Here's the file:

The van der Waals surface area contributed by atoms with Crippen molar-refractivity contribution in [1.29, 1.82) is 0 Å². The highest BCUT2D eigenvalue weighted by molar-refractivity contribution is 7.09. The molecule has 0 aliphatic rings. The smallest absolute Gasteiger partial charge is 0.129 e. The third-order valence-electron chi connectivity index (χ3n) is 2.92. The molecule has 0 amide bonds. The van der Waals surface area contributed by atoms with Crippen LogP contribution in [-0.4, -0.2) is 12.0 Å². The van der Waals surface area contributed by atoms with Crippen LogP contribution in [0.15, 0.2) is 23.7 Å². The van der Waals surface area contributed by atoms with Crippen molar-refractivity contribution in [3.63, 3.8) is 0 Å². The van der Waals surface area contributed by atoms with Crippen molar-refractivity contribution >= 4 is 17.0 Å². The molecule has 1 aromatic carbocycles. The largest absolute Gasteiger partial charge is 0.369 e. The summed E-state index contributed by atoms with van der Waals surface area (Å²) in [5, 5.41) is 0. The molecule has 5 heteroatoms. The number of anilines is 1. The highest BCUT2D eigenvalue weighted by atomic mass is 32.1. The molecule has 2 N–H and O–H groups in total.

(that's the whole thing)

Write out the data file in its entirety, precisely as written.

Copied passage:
The van der Waals surface area contributed by atoms with Crippen molar-refractivity contribution in [1.29, 1.82) is 0 Å². The highest BCUT2D eigenvalue weighted by molar-refractivity contribution is 7.09. The molecule has 0 aliphatic rings. The smallest absolute Gasteiger partial charge is 0.129 e. The third-order valence-electron chi connectivity index (χ3n) is 2.92. The molecule has 0 amide bonds. The van der Waals surface area contributed by atoms with Crippen LogP contribution in [-0.4, -0.2) is 12.0 Å². The van der Waals surface area contributed by atoms with Crippen LogP contribution in [0.15, 0.2) is 23.7 Å². The van der Waals surface area contributed by atoms with Crippen molar-refractivity contribution in [3.63, 3.8) is 0 Å². The van der Waals surface area contributed by atoms with Crippen molar-refractivity contribution >= 4 is 17.0 Å². The molecule has 1 aromatic carbocycles. The largest absolute Gasteiger partial charge is 0.369 e. The summed E-state index contributed by atoms with van der Waals surface area (Å²) in [5, 5.41) is 0. The molecule has 5 heteroatoms. The number of anilines is 1. The highest BCUT2D eigenvalue weighted by atomic mass is 32.1. The molecule has 2 N–H and O–H groups in total.